I have revised the Open Wave Height Logger electronics assembly video as of March 2020 to include narration (uh-oh) and more information about the programming process and error codes. This video outlines the entire assembly process for soldering the components to the 3 circuit boards of the OWHL Revision C design. The current designs and software to run the OWHL can be found at the OWHL Github repository.A permanently archived copy of this video can be found at https://doi.org/10.5281/zenodo.3692056 but beware that it’s a 750MB+ download.
One important update is that the OWHL works with the Optiboot bootloader program, so you can install Optiboot through Arduino’s Board Manager facilities instead of the old method of editing the boards.txt file. Hopefully this streamlines the software end of things for you.
If you need to install the Optiboot bootloader software, go to https://github.com/Optiboot/optiboot/releases and copy the URL link for the current release’s .json file (for Optiboot v8 this is https://github.com/Optiboot/optiboot/releases/download/v8.0/package_optiboot_optiboot-additional_index.json)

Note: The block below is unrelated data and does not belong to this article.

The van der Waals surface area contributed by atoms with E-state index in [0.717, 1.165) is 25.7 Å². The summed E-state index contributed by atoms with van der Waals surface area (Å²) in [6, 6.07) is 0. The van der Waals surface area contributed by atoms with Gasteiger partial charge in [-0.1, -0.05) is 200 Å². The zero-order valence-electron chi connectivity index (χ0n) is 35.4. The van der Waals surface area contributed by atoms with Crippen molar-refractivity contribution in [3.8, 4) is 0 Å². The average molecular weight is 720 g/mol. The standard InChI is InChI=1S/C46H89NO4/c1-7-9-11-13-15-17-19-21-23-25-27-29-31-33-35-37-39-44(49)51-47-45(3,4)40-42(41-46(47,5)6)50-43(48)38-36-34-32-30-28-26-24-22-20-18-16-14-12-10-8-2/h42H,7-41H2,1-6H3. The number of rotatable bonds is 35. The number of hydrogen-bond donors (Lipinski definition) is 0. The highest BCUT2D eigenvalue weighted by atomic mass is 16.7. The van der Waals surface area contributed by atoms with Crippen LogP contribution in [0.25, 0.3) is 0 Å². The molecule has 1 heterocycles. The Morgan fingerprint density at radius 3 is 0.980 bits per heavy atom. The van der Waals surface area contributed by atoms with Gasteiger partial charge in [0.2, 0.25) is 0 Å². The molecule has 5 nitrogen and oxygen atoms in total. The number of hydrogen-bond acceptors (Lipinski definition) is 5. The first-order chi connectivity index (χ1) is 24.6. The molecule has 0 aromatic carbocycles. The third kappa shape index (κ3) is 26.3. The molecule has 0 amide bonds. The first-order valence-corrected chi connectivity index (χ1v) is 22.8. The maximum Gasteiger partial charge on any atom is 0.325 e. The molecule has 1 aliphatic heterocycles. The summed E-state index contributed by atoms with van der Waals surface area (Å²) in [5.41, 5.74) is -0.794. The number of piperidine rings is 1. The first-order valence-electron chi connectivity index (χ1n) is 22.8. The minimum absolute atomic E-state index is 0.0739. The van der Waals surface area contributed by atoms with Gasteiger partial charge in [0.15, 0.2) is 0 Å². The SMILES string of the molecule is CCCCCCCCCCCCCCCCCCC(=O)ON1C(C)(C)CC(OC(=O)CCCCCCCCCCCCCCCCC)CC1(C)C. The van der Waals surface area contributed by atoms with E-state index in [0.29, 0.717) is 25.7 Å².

Take that URL link, open the Arduino software Preferences window, and paste the .json URL into the “Additional Boards Manager URLs:” field, and then hit OK.
After that, you can go to the Arduino Tools>Board: menu item and choose Boards Manager. In the Boards Manager window search bar, type ‘optiboot’ and the Optiboot profile should appear. Mouse over it, and an Install button should activate. Install Optiboot now.
When Optiboot is installed, you’ll now find new entries in the Arduino Tools>Boards: menu item. For OWHL, you’ll want to first choose the “Optiboot on 32-pin cpus” option. Close the Tools>Boards: menu, and reopen it to refresh the menu items. Now you should also be able to choose the Processor (choose “ATmega328p”), and the CPU Speed (choose “8MHz (int)”). That sets up the Arduino software to produce a bootloader program that will tell the OWHL to run on its internal 8MHz oscillator, which matches the way the hardware is set up on the OWHL circuit board (there is no external 16MHz oscillator like those found on a normal Arduino Uno, for example).
After you’ve set up the correct board setup for the OWHL, you can use a ISP programmer (like an AVR Pocket Programmer) to burn the bootloader to a newly assembled OWHL using the Arduino Tools>Burn Bootloader option at the bottom of the menu. Skip to the 8:30 to 10:30 segment in the video above to see the bootloader installation and bootloader burning process carried out.